I have written a review article with a target journal in mind. The content focuses on a particular technique in biology, and in the paper I propose a data analysis approach to be used for future studies. To help explain the intuition behind the technique, I have produced some straight-forward simulated data, organized into a a handful of figures. The experimental results are not particularly novel, but they are most valuable to illustrate a point -- how different quantitative methods compare to each other.

How would you suggest I write a review that includes primary (but not novel) results, in the framework of a review? My current organization is an extended introduction > short methods > results > discussion and future perspectives. A trivial matter could be to move the methods to the end, but I wonder if having discrete results and discussion sections is appropriate.

2 Answers 2


I have seen examples of the type of paper you're writing, but it's not a very common format. Most likely, the journal is going to dictate what you need to do. That said, my decision in this situation would depend on how much your simulated data contribute to the overall manuscript.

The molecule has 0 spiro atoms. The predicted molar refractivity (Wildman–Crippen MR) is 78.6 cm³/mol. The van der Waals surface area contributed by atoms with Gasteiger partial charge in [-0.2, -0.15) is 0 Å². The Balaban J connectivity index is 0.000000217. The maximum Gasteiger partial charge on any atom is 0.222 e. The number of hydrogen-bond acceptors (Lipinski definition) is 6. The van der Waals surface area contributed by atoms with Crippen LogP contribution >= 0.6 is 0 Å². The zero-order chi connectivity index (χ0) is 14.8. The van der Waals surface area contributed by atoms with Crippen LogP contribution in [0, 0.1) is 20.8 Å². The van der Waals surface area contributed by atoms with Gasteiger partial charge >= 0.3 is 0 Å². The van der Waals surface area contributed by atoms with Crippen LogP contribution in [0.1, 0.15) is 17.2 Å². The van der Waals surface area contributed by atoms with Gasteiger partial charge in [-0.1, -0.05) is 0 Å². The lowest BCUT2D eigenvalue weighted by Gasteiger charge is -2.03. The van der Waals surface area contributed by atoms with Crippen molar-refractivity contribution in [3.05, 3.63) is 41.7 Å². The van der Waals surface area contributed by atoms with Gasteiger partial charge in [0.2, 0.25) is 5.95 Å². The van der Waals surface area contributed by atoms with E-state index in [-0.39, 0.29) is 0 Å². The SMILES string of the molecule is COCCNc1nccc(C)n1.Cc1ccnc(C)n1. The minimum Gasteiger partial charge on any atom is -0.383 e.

For instance, if your example is included solely as a sort of cartoon illustration, then very little or no explanation of how it was generated would be necessary. This does not seem to be the case with your example though.

An alternative approach would be to give a bare minimum description of how the data were generated in the same paragraph where you describe or expound on the theoretical point you're illustrating. Whether or not this makes for a clunky paragraph depends mostly on how much information you think you need to convey.

One final thought: if the simulated data are enough to develop into a separate methods manuscript, you might want to go that route, and leave your review article a standard synthesis of previous work.


Does the journal dictate a specific format? Usually this is not the case for review papers, but sometime bio journals are very particular.

If not, you could organize the paper along the natural lines of the flow of ideas, rather than trying to fit it onto a Procrustian bed of methods/results Introduction --> Review of Technique ---> Explanation of Need for Analysis Problem --> Proposal of New Analysis Method --> Verification on Simulated Data --> Discussions and Future

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